Have slums become 'cool'? More and more tourists from across the globe seem to think so as they discover favelas, ghettos, townships and barrios on leisurely visits. But while slum tourism often evokes moral outrage, critics rarely ask about what motivates this tourism, or what wider consequences and effects it initiates. In this provocative book, Fabian Frenzel investigates the lure that slums exert on their better-off visitors, looking at the many ways in which this curious form of attraction ignites changes both in the slums themselves and on the world stage. Covering slums in Rio de Janeiro, Bangkok and multiple cities in South Africa, Kenya and India, Slumming It examines the roots and consequences of a growing phenomenon whose effects have ranged from gentrification and urban policy reform to the organization of international development and poverty alleviation. Controversially, Frenzel argues that the rise of slum tourism has drawn attention to important global justice issues, and is far more complex than we initially acknowledged.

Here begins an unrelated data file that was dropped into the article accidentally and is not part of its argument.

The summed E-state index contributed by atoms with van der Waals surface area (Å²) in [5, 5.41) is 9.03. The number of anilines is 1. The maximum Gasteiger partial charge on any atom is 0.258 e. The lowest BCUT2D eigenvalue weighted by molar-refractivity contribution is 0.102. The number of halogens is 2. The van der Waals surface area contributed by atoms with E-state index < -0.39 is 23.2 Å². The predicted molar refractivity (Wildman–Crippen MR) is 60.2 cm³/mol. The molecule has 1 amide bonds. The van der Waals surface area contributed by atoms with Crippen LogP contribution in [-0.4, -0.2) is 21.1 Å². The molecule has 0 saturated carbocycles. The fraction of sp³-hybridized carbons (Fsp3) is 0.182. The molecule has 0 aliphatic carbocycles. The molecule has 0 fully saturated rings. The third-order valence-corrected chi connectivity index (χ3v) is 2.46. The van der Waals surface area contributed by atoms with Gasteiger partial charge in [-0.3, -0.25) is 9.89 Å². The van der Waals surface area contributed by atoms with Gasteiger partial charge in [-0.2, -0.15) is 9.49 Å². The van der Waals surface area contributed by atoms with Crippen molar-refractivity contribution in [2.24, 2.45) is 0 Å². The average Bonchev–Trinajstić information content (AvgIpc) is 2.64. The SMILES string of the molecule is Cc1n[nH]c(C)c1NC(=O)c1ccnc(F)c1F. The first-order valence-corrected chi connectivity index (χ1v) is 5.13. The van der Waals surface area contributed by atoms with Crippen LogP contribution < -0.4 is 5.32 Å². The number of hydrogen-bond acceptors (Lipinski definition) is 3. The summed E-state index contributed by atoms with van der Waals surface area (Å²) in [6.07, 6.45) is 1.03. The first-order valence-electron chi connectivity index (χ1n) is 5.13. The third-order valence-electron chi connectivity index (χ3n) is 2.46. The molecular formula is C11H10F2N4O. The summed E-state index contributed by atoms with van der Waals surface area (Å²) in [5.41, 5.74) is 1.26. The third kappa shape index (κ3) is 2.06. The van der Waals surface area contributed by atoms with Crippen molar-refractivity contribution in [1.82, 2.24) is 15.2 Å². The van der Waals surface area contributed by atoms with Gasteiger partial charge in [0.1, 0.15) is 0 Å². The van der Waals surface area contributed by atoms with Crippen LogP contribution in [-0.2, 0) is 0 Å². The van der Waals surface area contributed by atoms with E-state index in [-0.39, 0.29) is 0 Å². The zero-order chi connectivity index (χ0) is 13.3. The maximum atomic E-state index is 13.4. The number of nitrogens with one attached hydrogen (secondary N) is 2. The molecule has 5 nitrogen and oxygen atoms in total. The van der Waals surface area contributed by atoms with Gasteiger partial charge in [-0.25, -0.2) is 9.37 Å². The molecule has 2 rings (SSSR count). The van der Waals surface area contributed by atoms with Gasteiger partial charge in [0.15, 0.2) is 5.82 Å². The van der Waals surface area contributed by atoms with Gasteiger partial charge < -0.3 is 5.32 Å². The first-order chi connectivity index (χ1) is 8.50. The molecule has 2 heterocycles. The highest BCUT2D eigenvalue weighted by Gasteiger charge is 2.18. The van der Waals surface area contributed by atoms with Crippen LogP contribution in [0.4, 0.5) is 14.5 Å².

Fabian Frenzel is lecturer in organization studies at the University of Leicester and senior research fellow with the University of Johannesburg. From 2012 to 2014 he was a Marie Sklodowska-Curie fellow at the University of Potsdam, Germany. His research interests concern the intersections of mobility, politics and organization studies. His previous books include Protest Camps (co-authored with Anna Feigenbaum and Patrick McCurdy, Zed Books, 2013).
1. Introduction 2. Tourism and the Social Question 3. The Slum and the City 4. Value Practices and Tourist Falorization 5. Slums in Local Value Regimes 6. Disruptive Valorization: Putting Slums on the Map 7. Co-opting and Engineering Tourist Valorization: Policy and Real Estate Responses 8. Tourist Valorization in the Post-Fordist Care Regime 9. Slum Tourism and Political Activism 10. Conclusion